Airlines have canceled flights into many East Coast airports, including Newark Liberty International, LaGuardia and John F. Kennedy International in the New York City area and Dulles International and Reagan National airports near Washington, D.C. Amtrak said yesterday that it would "cancel nearly all service on the Eastern Seaboard" today.
In Washington, the federal government, city offices and schools are shuttered today, and the Washington Metropolitan Area Transit Authority has suspended subway and bus service.
Just north of the city, in Beltsville, Md., cars waiting to fuel up jammed the parking lot of a Wawa gas station around 1 p.m. yesterday. Inside, an employee said the station's tanks of regular unleaded gasoline were running dry, unable to keep up with the sudden spike in demand.
Farther north, communities along New Jersey's southern and central coasts are under mandatory evacuation orders. In Ocean City, N.J., emergency sirens sounded yesterday afternoon as police blocked access to the bridges that connect the resort community, which sits on a narrow barrier island, to the mainland.
"This has the potential to be an historic storm, with widespread wind damage and power outages, inland and coastal flooding, and massive beach erosion," warned the National Weather Service office in Mount Holly, N.J., yesterday. "The combination of the heavy rain and prolonged wind will create the potential for long-lasting power outages and serious flooding. ... There will be major property damage, injuries are probably unavoidable, but the goal is zero fatalities."
But if the current forecast holds and Sandy makes landfall in central New Jersey, it is New York City that is expected to take one of the biggest hits from the storm.
Evacuations ordered in New York City
New York Gov. Andrew Cuomo suspended all subway, rail and bus service in the city yesterday starting at 7 p.m., as the downstate region braced for the prospect of mass water intrusion into underground transit, high winds and dangerous coastal flooding.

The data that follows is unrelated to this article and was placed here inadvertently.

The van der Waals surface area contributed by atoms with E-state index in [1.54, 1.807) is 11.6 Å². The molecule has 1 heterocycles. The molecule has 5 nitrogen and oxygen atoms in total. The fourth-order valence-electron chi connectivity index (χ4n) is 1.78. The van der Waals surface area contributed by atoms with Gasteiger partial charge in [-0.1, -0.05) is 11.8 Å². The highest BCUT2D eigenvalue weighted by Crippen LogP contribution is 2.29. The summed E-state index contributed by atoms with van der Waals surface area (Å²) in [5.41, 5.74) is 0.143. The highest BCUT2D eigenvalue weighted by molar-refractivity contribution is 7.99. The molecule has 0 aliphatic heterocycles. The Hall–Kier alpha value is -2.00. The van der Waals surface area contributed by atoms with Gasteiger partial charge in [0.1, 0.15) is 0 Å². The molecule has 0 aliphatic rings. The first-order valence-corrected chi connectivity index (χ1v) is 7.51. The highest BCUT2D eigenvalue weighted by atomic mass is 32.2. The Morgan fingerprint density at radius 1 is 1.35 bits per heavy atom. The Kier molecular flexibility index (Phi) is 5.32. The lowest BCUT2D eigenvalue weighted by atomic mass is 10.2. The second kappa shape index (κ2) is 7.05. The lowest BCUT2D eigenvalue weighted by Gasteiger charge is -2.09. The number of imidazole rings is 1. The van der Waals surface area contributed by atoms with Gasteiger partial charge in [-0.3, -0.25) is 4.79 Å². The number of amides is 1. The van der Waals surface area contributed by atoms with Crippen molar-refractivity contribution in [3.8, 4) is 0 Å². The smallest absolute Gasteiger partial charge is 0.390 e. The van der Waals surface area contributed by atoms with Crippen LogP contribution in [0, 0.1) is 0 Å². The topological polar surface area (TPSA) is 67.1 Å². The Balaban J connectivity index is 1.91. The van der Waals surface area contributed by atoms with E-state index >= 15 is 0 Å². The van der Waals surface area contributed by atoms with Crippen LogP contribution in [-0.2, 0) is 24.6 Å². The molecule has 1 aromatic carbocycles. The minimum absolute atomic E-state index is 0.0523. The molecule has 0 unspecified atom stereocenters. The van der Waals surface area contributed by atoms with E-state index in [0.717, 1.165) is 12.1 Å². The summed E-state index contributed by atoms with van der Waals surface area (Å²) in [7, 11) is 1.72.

The Democrat's order was soon followed by an evacuation edict from New York City Mayor Michael Bloomberg (I), who made residents in low-lying parts of all five boroughs leave their homes for the time being, though he said the city government would open today.
The shutdown of the sprawling subway system marks the second year in a row a storm has forced it to curtail operations, following Hurricane Irene last year. The head of the Metropolitan Transportation Authority yesterday cautioned that the closure could continue through Tuesday, meaning it would be closed for two entire workdays.
Cuomo cited high winds as the primary reason for shutting down the subway, which until Hurricane Irene had never seen a systemwide closure. MTA's policy is to shutter mass transit when sustained winds reach an average of 39 miles per hour.
Surrounding islands were also evacuated, including Fire Island and New Jersey's barrier islands. Bridges and tunnels were set to be closed on a case-by-case basis.
To the south of the city, New Jersey Gov. Chris Christie (R) briefed reporters throughout the day as the Garden State prepared for landfall and possibly the brunt of the storm. He said the goal of all emergency services is to save lives and act as if the worst-case scenario is imminent.
"We need to prepare for the worst," he said. "If it turns out to be not as bad, that will be a happy event for all of us."
Devastating storm surge predicted
The National Hurricane Center, meanwhile, signaled that the storm surge in Long Island Sound, New York Harbor and Raritan Bay could be as high as 11 feet.
Uccellini, of NOAA's National Centers for Environmental Prediction, said New York's geography is working against it. Long Island Sound narrows as it approaches New York City, causing water to rise as it funnels through a smaller channel.